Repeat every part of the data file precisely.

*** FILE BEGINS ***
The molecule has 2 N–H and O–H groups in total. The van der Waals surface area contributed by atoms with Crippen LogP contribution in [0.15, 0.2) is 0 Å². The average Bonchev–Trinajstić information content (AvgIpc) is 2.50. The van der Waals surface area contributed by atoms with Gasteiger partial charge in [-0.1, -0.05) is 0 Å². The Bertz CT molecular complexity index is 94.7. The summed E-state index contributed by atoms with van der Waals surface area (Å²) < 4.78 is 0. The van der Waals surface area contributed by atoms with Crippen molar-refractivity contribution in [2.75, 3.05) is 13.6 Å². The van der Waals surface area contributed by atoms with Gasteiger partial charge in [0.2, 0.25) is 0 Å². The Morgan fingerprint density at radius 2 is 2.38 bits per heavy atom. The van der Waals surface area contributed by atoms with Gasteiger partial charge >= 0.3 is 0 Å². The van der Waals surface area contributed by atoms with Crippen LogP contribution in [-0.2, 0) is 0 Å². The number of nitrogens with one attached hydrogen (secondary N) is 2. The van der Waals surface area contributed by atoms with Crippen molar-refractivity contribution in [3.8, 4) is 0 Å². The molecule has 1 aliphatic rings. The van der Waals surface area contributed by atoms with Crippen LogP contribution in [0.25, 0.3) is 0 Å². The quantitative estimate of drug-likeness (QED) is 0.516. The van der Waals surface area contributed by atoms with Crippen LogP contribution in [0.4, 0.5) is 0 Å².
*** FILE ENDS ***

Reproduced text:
The molecule has 2 N–H and O–H groups in total. The van der Waals surface area contributed by atoms with Crippen LogP contribution in [0.15, 0.2) is 0 Å². The average Bonchev–Trinajstić information content (AvgIpc) is 2.50. The van der Waals surface area contributed by atoms with Gasteiger partial charge in [-0.1, -0.05) is 0 Å². The Bertz CT molecular complexity index is 94.7. The summed E-state index contributed by atoms with van der Waals surface area (Å²) < 4.78 is 0. The van der Waals surface area contributed by atoms with Crippen molar-refractivity contribution in [2.75, 3.05) is 13.6 Å². The van der Waals surface area contributed by atoms with Gasteiger partial charge in [0.2, 0.25) is 0 Å². The Morgan fingerprint density at radius 2 is 2.38 bits per heavy atom. The van der Waals surface area contributed by atoms with Gasteiger partial charge >= 0.3 is 0 Å². The van der Waals surface area contributed by atoms with Crippen LogP contribution in [-0.2, 0) is 0 Å². The number of nitrogens with one attached hydrogen (secondary N) is 2. The van der Waals surface area contributed by atoms with Crippen molar-refractivity contribution in [3.8, 4) is 0 Å². The molecule has 1 aliphatic rings. The van der Waals surface area contributed by atoms with Crippen LogP contribution in [0.25, 0.3) is 0 Å². The quantitative estimate of drug-likeness (QED) is 0.516. The van der Waals surface area contributed by atoms with Crippen LogP contribution in [0.4, 0.5) is 0 Å².